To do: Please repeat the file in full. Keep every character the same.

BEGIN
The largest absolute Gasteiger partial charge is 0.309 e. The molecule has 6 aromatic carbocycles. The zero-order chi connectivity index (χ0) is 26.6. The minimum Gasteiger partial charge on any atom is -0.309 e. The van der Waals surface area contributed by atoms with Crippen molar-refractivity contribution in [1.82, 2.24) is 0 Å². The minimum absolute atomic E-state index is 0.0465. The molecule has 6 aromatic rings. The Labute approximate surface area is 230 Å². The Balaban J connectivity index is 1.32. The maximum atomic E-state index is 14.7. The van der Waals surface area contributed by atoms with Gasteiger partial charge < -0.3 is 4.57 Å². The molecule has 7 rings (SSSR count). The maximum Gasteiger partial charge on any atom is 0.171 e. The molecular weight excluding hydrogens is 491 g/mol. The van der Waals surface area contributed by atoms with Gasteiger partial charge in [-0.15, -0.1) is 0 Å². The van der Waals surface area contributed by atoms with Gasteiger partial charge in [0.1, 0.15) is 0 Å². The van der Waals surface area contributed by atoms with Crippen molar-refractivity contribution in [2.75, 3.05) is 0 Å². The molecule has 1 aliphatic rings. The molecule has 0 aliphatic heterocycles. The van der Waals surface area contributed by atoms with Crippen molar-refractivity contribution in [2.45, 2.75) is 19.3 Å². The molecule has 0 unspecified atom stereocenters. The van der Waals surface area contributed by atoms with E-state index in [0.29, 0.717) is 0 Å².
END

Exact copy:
The largest absolute Gasteiger partial charge is 0.309 e. The molecule has 6 aromatic carbocycles. The zero-order chi connectivity index (χ0) is 26.6. The minimum Gasteiger partial charge on any atom is -0.309 e. The van der Waals surface area contributed by atoms with Crippen molar-refractivity contribution in [1.82, 2.24) is 0 Å². The minimum absolute atomic E-state index is 0.0465. The molecule has 6 aromatic rings. The Labute approximate surface area is 230 Å². The Balaban J connectivity index is 1.32. The maximum atomic E-state index is 14.7. The van der Waals surface area contributed by atoms with Gasteiger partial charge < -0.3 is 4.57 Å². The molecule has 7 rings (SSSR count). The maximum Gasteiger partial charge on any atom is 0.171 e. The molecular weight excluding hydrogens is 491 g/mol. The van der Waals surface area contributed by atoms with Gasteiger partial charge in [-0.15, -0.1) is 0 Å². The van der Waals surface area contributed by atoms with Gasteiger partial charge in [0.1, 0.15) is 0 Å². The van der Waals surface area contributed by atoms with Crippen molar-refractivity contribution in [2.75, 3.05) is 0 Å². The molecule has 1 aliphatic rings. The molecule has 0 aliphatic heterocycles. The van der Waals surface area contributed by atoms with Crippen molar-refractivity contribution in [2.45, 2.75) is 19.3 Å². The molecule has 0 unspecified atom stereocenters. The van der Waals surface area contributed by atoms with E-state index in [0.29, 0.717) is 0 Å².